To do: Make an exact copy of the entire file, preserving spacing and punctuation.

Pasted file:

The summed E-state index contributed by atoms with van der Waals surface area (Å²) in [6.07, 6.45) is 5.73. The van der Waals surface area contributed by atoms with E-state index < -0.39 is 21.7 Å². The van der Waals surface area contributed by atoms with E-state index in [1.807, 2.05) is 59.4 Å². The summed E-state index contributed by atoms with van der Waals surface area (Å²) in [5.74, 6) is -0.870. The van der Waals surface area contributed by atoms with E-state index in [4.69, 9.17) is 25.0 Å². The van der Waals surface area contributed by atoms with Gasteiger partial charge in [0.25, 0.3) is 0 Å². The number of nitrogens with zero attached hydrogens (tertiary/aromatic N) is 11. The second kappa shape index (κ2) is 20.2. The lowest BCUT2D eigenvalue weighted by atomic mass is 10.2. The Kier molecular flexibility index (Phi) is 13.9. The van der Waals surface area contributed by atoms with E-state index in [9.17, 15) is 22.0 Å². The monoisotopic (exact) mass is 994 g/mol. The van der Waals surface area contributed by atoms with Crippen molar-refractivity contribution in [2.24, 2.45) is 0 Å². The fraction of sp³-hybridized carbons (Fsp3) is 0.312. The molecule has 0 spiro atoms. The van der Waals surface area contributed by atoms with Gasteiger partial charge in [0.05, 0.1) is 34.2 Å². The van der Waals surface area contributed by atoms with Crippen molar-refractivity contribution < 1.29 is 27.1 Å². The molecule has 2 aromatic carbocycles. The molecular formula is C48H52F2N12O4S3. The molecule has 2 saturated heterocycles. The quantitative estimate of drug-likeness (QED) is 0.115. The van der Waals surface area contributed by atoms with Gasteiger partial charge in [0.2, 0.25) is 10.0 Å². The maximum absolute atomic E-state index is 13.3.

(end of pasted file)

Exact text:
The summed E-state index contributed by atoms with van der Waals surface area (Å²) in [6.07, 6.45) is 5.73. The van der Waals surface area contributed by atoms with E-state index < -0.39 is 21.7 Å². The van der Waals surface area contributed by atoms with E-state index in [1.807, 2.05) is 59.4 Å². The summed E-state index contributed by atoms with van der Waals surface area (Å²) in [5.74, 6) is -0.870. The van der Waals surface area contributed by atoms with E-state index in [4.69, 9.17) is 25.0 Å². The van der Waals surface area contributed by atoms with Gasteiger partial charge in [0.25, 0.3) is 0 Å². The number of nitrogens with zero attached hydrogens (tertiary/aromatic N) is 11. The second kappa shape index (κ2) is 20.2. The lowest BCUT2D eigenvalue weighted by atomic mass is 10.2. The Kier molecular flexibility index (Phi) is 13.9. The van der Waals surface area contributed by atoms with E-state index in [9.17, 15) is 22.0 Å². The monoisotopic (exact) mass is 994 g/mol. The van der Waals surface area contributed by atoms with Crippen molar-refractivity contribution in [2.24, 2.45) is 0 Å². The fraction of sp³-hybridized carbons (Fsp3) is 0.312. The molecule has 0 spiro atoms. The van der Waals surface area contributed by atoms with Gasteiger partial charge in [0.05, 0.1) is 34.2 Å². The van der Waals surface area contributed by atoms with Crippen molar-refractivity contribution < 1.29 is 27.1 Å². The molecule has 2 aromatic carbocycles. The molecular formula is C48H52F2N12O4S3. The molecule has 2 saturated heterocycles. The quantitative estimate of drug-likeness (QED) is 0.115. The van der Waals surface area contributed by atoms with Gasteiger partial charge in [0.2, 0.25) is 10.0 Å². The maximum absolute atomic E-state index is 13.3.